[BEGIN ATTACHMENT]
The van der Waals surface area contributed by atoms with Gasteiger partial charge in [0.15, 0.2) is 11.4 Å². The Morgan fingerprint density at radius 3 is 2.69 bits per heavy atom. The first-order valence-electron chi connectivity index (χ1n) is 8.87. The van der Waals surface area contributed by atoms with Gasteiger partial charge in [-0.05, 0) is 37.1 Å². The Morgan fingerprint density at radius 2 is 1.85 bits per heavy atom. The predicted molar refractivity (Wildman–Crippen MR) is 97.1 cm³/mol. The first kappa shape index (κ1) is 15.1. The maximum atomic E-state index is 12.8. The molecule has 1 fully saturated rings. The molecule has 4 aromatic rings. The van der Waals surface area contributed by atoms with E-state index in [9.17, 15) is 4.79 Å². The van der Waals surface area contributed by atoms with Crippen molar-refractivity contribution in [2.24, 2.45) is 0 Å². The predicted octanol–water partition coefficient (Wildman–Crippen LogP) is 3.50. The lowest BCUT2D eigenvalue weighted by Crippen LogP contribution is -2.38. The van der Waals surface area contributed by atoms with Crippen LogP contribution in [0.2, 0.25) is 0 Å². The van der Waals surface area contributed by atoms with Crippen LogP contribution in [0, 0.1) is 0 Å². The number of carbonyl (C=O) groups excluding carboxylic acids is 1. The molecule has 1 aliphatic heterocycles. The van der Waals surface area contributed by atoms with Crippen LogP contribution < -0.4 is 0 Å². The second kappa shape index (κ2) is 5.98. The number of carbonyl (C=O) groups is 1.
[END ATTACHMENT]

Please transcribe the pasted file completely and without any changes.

The van der Waals surface area contributed by atoms with Gasteiger partial charge in [0.15, 0.2) is 11.4 Å². The Morgan fingerprint density at radius 3 is 2.69 bits per heavy atom. The first-order valence-electron chi connectivity index (χ1n) is 8.87. The van der Waals surface area contributed by atoms with Gasteiger partial charge in [-0.05, 0) is 37.1 Å². The Morgan fingerprint density at radius 2 is 1.85 bits per heavy atom. The predicted molar refractivity (Wildman–Crippen MR) is 97.1 cm³/mol. The first kappa shape index (κ1) is 15.1. The maximum atomic E-state index is 12.8. The molecule has 1 fully saturated rings. The molecule has 4 aromatic rings. The van der Waals surface area contributed by atoms with E-state index in [9.17, 15) is 4.79 Å². The van der Waals surface area contributed by atoms with Crippen molar-refractivity contribution in [2.24, 2.45) is 0 Å². The predicted octanol–water partition coefficient (Wildman–Crippen LogP) is 3.50. The lowest BCUT2D eigenvalue weighted by Crippen LogP contribution is -2.38. The van der Waals surface area contributed by atoms with Crippen LogP contribution in [0.2, 0.25) is 0 Å². The van der Waals surface area contributed by atoms with Crippen LogP contribution in [0, 0.1) is 0 Å². The number of carbonyl (C=O) groups excluding carboxylic acids is 1. The molecule has 1 aliphatic heterocycles. The van der Waals surface area contributed by atoms with Crippen LogP contribution < -0.4 is 0 Å². The second kappa shape index (κ2) is 5.98. The number of carbonyl (C=O) groups is 1.